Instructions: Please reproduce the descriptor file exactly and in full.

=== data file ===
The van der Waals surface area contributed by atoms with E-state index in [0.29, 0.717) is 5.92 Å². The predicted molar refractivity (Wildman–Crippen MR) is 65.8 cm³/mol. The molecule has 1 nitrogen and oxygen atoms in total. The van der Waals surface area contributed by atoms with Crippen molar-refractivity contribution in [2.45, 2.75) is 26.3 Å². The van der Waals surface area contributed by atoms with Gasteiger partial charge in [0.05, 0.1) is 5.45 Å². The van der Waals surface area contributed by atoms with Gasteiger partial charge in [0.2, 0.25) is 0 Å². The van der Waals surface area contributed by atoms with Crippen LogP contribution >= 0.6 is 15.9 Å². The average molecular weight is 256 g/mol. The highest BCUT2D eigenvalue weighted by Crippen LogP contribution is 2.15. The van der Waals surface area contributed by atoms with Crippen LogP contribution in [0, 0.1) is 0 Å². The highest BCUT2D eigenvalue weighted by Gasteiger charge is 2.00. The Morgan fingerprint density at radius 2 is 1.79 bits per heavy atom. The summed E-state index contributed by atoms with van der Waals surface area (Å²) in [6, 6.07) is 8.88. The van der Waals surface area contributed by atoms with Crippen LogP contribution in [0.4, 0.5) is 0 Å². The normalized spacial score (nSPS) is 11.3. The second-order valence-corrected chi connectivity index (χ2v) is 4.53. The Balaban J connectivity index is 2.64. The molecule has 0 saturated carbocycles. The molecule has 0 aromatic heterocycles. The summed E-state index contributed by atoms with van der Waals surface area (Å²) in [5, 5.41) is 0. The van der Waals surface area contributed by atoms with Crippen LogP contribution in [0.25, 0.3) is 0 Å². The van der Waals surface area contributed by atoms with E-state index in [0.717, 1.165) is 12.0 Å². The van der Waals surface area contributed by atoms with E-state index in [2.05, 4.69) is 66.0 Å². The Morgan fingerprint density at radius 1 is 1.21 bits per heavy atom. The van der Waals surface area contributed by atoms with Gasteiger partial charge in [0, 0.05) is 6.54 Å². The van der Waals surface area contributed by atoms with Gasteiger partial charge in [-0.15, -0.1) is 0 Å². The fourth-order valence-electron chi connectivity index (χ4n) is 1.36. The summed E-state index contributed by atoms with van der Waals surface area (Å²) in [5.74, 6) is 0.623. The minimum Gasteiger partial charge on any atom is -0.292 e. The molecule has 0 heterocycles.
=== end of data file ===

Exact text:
The van der Waals surface area contributed by atoms with E-state index in [0.29, 0.717) is 5.92 Å². The predicted molar refractivity (Wildman–Crippen MR) is 65.8 cm³/mol. The molecule has 1 nitrogen and oxygen atoms in total. The van der Waals surface area contributed by atoms with Crippen molar-refractivity contribution in [2.45, 2.75) is 26.3 Å². The van der Waals surface area contributed by atoms with Gasteiger partial charge in [0.05, 0.1) is 5.45 Å². The van der Waals surface area contributed by atoms with Gasteiger partial charge in [0.2, 0.25) is 0 Å². The van der Waals surface area contributed by atoms with Crippen LogP contribution >= 0.6 is 15.9 Å². The average molecular weight is 256 g/mol. The highest BCUT2D eigenvalue weighted by Crippen LogP contribution is 2.15. The van der Waals surface area contributed by atoms with Crippen LogP contribution in [0, 0.1) is 0 Å². The highest BCUT2D eigenvalue weighted by Gasteiger charge is 2.00. The Morgan fingerprint density at radius 2 is 1.79 bits per heavy atom. The summed E-state index contributed by atoms with van der Waals surface area (Å²) in [6, 6.07) is 8.88. The van der Waals surface area contributed by atoms with Crippen LogP contribution in [0.4, 0.5) is 0 Å². The normalized spacial score (nSPS) is 11.3. The second-order valence-corrected chi connectivity index (χ2v) is 4.53. The Balaban J connectivity index is 2.64. The molecule has 0 saturated carbocycles. The molecule has 0 aromatic heterocycles. The summed E-state index contributed by atoms with van der Waals surface area (Å²) in [5, 5.41) is 0. The van der Waals surface area contributed by atoms with Crippen LogP contribution in [0.25, 0.3) is 0 Å². The van der Waals surface area contributed by atoms with E-state index in [0.717, 1.165) is 12.0 Å². The van der Waals surface area contributed by atoms with E-state index in [2.05, 4.69) is 66.0 Å². The Morgan fingerprint density at radius 1 is 1.21 bits per heavy atom. The van der Waals surface area contributed by atoms with Gasteiger partial charge in [0, 0.05) is 6.54 Å². The van der Waals surface area contributed by atoms with Gasteiger partial charge in [-0.15, -0.1) is 0 Å². The fourth-order valence-electron chi connectivity index (χ4n) is 1.36. The summed E-state index contributed by atoms with van der Waals surface area (Å²) in [5.74, 6) is 0.623. The minimum Gasteiger partial charge on any atom is -0.292 e. The molecule has 0 heterocycles.